Emerald Acres regularly cares for over 100,000 tree and shrub specimens. Most of these plants respond well to treatment and with time and care become beautiful additions to the landscape. Over the years it has become clear that a few species require an inordinate amount of time and expense to care for. In this article I will discuss some popular landscape plant selections that have critical flaws, and will make suggestions for alternative varieties that are equally attractive yet less demanding.

Watch for scale infestation on Cherry trees

Many landscapes are adorned with the ever-popular Cherry tree. Their delicate foliage, unique bark texture, and the profusion of pink flowers each spring are undeniably attractive. Unfortunately, Cherry trees have some serious health issues. White prunicola scale is a common killer of the Cherry tree and frost cracks can also lead to their demise. Scales are piercing, sucking insects that attach themselves to the bark and feed on the tree. The name “scale” refers to the growth of a hard shield-like outer layer that covers the tiny insect, protecting it from the environment as well as pesticide sprays. As an alternative, consider the Bradford or Calary Pears. Pears bloom each spring with abundant white blossoms. Their leaves are a dark, glossy green, and small fruit drupes persist into winter. Crab Apples are another good choice. They bloom profusely and range in color from white to deep red. When choosing Crab Apples it is important to select varieties that are naturally resistant to rust and scab diseases.

Kousa Dogwood

Cornus florida or Flowering Dogwood is admittedly one of the most lovely spring flowering trees; its graceful branches and showy flowers possess abundant charm to rival many a worthy specimen.  It is, however, susceptible to Anthracnose; a common disease which can cause leaf, stem and branch dieback. While fungicides are available to keep anthracnose in check, treatments are frequent and costly. Cornus kousa or Kousa Dogwood maintains the elegant charm of the species without the disease issues associated with C. florida.  Kousa Dogwoods are beautiful in bloom and the show does not stop there. The kousa exhibits multi-colored, exfoliating bark, and a red fruit drupe, providing interest to span the seasons.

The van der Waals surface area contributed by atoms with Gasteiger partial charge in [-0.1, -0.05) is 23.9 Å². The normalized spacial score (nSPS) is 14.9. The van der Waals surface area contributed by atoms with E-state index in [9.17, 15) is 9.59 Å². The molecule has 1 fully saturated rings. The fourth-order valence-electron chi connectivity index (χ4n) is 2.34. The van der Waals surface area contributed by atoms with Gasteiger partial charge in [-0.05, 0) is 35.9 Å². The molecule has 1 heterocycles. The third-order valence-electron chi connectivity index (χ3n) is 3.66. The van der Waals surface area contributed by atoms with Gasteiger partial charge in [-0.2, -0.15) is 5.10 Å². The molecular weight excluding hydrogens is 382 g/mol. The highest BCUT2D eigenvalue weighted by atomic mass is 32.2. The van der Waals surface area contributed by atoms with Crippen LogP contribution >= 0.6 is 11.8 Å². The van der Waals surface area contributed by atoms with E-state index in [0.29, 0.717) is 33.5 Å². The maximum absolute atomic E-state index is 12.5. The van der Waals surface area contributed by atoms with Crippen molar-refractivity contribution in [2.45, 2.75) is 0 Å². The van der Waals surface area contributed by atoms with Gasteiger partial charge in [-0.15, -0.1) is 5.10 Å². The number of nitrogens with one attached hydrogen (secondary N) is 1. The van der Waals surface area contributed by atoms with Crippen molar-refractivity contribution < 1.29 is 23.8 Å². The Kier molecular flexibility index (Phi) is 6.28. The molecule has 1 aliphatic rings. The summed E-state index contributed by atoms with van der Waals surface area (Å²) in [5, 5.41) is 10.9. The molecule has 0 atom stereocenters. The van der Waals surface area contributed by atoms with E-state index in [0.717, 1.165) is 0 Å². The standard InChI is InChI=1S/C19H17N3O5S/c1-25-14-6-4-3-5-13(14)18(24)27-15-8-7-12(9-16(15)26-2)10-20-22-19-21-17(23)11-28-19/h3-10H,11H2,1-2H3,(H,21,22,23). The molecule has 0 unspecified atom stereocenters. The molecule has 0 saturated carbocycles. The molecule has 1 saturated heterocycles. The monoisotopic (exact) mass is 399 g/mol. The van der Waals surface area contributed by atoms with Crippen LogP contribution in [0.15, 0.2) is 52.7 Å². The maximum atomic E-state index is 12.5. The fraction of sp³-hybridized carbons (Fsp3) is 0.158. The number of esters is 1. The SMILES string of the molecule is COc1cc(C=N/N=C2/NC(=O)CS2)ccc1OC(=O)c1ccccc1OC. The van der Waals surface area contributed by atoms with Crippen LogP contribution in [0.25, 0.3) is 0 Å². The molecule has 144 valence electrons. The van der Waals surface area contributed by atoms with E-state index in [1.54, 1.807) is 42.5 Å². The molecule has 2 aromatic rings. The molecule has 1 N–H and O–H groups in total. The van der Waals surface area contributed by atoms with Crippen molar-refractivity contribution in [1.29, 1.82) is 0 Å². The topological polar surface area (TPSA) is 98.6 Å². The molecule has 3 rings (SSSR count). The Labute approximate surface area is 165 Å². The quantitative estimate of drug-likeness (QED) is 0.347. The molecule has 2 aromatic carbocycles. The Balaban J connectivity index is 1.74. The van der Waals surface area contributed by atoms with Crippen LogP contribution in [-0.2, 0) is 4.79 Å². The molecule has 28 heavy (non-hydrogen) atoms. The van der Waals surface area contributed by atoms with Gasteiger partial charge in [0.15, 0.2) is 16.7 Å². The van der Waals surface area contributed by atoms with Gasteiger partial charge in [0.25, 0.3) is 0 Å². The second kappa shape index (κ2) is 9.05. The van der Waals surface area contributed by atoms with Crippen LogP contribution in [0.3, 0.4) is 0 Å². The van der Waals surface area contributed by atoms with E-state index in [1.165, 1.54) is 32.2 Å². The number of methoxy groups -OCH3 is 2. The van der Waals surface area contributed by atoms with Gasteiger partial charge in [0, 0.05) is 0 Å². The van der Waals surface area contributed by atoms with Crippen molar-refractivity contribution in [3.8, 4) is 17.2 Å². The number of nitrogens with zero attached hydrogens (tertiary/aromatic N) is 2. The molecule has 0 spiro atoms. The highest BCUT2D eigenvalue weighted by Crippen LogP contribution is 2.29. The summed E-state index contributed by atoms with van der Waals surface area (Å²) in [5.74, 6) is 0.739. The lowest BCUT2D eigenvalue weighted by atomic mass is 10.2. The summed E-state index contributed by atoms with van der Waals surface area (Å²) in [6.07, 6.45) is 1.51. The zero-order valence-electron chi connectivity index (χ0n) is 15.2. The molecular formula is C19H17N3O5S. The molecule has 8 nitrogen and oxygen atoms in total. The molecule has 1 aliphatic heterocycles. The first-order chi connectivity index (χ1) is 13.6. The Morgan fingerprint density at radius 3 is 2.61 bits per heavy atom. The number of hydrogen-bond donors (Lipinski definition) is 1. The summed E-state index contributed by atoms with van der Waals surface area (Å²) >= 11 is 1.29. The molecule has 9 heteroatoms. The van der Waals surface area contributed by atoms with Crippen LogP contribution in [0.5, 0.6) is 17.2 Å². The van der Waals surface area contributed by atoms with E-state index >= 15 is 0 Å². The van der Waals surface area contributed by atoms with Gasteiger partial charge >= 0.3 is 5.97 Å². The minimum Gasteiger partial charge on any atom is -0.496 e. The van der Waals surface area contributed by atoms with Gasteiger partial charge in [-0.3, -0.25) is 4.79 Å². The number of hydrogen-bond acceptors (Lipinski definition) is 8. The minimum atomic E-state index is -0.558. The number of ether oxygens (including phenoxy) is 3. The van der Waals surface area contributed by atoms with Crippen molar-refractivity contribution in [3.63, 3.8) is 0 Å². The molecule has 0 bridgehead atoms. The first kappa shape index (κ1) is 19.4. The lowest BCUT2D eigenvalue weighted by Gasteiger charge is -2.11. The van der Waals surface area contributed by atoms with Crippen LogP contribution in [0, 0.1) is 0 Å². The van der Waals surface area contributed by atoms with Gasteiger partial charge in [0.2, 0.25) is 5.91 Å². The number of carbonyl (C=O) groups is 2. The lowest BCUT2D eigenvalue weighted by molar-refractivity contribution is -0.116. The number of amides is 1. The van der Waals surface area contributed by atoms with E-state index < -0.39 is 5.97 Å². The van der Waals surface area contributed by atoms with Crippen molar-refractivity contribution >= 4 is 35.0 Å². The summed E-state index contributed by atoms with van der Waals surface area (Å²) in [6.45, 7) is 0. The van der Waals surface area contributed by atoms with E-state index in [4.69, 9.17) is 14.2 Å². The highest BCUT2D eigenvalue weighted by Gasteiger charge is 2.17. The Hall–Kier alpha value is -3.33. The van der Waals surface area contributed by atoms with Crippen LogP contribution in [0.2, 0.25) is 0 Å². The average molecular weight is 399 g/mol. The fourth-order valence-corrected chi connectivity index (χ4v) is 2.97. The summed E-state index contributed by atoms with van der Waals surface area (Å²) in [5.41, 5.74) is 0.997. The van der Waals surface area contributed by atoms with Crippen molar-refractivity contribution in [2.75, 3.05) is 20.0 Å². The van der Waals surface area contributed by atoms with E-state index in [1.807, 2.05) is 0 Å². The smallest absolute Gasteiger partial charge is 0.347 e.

Hemlock Wooley Adelgid

 Most of us have now heard of the little insect blighting hemlock groves. Hemlock Wooley Adelgid has moved this once low maintenance tree to the high maintenance column. If the pest is found, regular applications of insect control will be needed. As an alternative to hemlocks, consider the Leyland Cypress and White Fir.  Cypress are wonderful trees, and the Leyland is fast growing and strong, with dark green foliage and yellow highlights.  White Firs have no insect or disease issues and are a truly beautiful screen or individual landscape specimen. 

Rivers Birch (Betula nigra) has no issues with borer.

Another popular landscape plant is the Birch tree. Birches are graceful whether in singular or clump form and often have interesting bark characteristics. Many varieties of birches are available; several of which are susceptible to Bronze Birch Borer. This insect feeds on the cambium layer just under the bark, cutting off circulation, and quickly killing everything above the injury point. Frequently, gorgeous birch trees in full maturity fall victim to bronze birch borer.  Consider Betula nigra or “Rivers Birch”, it is a near perfect tree. Its shaggy reddish brown bark, and graceful limbs and foliage are a welcome addition to any landscape. It is highly resistant to borer, and is well adapted to area soils and climate.

Ultimately, the choice of landscape plants is yours to make. When consideration is given to the requirements of each species you will no doubt be rewarded with healthy trees and shrubs for years to come.

Written by Rebecca Mola
MA Certified Arborist
Office Manager